After much needed data analysis, researchers suggested that the interdisciplinary approach be implemented in prevention programs for youth violence. The interdisciplinary approach supports the need for collaboration between different fields such as health, education and the law in regard to youth violence. In addition, it is supported that the philosophical, political and resource perspectives also be evaluated in order to treat the youth in prevention programs. (Cohen et al.)
The interdisciplinary approach seems logical because all of the psychological, sociological and anthropological perspectives review different forms of where exactly the youth violence is stemming from, such as parents, home life, and school life, as well as peers. Therefore, it combining all of these factors and figuring out the exact group of individuals seems the logical path for preventing youth violence. For instance, the different perspectives lead to different types of research and acquired data. An example is public health. The public health system looks for risk facts, mortality and morbidity rates; whereas, psychologists at a school are more concerned with the harm done to the children, school suspensions and test scores. The purpose of combining these approaches would be to a comprehensive path and to integrate the approaches in order to address the complexity of the violence being committed by the youth in that particular community. (Cohen et al.)
Overall, when evaluating the different types of perspectives, they are all interconnected at some point, whether looking at behavior from a psychological perspective or a sociological perspective. It is also known that the collaboration of these perspectives is not overnight and requires the participation of different organizations and professional individuals in order to determine the at-risk youth and implement a proper prevention program. Again, youth violence is a real concern within the United States, as well as around the world. Continuous effort evaluating the prevention methods and incorporating the different perspectives is a good step forward to the decrease of youth violence world-wide. (Cohen, et al.)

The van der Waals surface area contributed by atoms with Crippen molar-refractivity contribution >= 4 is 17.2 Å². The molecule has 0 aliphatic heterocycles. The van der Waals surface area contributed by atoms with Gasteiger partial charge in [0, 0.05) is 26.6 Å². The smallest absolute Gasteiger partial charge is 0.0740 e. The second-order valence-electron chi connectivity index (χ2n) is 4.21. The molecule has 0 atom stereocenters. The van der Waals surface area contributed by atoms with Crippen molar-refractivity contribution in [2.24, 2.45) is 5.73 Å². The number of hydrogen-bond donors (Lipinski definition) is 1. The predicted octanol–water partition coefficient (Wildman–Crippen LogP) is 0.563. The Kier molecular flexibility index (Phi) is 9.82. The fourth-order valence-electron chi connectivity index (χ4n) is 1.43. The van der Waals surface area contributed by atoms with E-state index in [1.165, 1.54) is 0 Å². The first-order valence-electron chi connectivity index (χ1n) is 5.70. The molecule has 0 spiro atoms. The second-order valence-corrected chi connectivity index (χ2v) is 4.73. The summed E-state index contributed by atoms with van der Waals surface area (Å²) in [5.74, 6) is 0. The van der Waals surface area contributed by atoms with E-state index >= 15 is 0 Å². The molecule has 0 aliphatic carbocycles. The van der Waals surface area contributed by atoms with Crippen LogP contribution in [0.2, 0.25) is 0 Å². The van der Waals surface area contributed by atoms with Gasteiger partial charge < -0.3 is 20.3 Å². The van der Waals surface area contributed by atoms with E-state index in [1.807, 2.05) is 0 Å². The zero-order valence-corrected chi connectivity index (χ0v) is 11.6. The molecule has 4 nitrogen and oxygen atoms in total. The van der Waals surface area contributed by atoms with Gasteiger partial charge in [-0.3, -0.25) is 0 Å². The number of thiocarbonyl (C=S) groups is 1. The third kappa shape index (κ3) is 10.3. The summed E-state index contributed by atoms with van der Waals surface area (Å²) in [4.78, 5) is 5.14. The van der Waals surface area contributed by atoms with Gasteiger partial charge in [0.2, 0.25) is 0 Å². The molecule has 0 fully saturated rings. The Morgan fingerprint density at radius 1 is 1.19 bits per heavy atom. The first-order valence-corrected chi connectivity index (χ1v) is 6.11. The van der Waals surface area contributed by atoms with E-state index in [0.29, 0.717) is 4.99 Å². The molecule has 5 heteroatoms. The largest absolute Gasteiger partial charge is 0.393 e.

Bandura A. (1986). Social Foundations of Thought and Action: A Social Cognitive Theory. Englewood Cliffs, NJ: Prentice-Hall.
CDC. (1999). 1999. Strategies to prevent youth violence. Chapter 2. Social Cognitive Stragety. Artville, LLC. Pps 119-205.
Cultural Anthropology. (2012). Youth. Available at: http://www.culanth.org/?q=node/118.
Edberg M. and Bourgois P. (2012). Street Markets, Adolescent Identity and Violence: A Generative Dynamic. R Rosenfeld and M Edberg, eds, Youth Violence and Economic Conditions, forthcoming.
FAN: The Child Mental Health Foundations and Agencies Network. (2000). A good beginning: Sending America’s children to school with the social and emotional competence they need to succeed. Washington, D.C.: National Institute of Mental Health.
Guerra, N. (2005). Youth Crime Prevention. The International Bank for Reconstruction and Development / The World Bank. Available at: www.oas.org/…/Final_Youth_%20Violence_%20Prev_%20ENG.pdf
National Institute of Mental Health (NIMH) (2000). Child and adolescent violence research at NIMH. Washington, D.C.: NIMH (http://www.nimh.nih.giv/publicat/violenceresfact.cfm)
Cohen, A. et al. Shifting the Focus: An Interdiciplinary Framework for Advancing Violence Prevention. Prevention Institute. Available at: http://thrive.preventioninstitute.org/shifting.html
WHO. World Report on Violence and Health. www.whqlibdoc.who.int/publications/2002/9241545615_chap2_eng.pdf
ISPN. (2001). Prevention of Youth Violence. Visionary Leadership for Psychiatric-Mental
Health Nurses Around the World. International Society of Psychiatrtic-Mental Health Nurses. Position Paper, March 2001. Pp 4. Available at: www.ispn-psych.org/docs/3-01-youth–violence.pdf.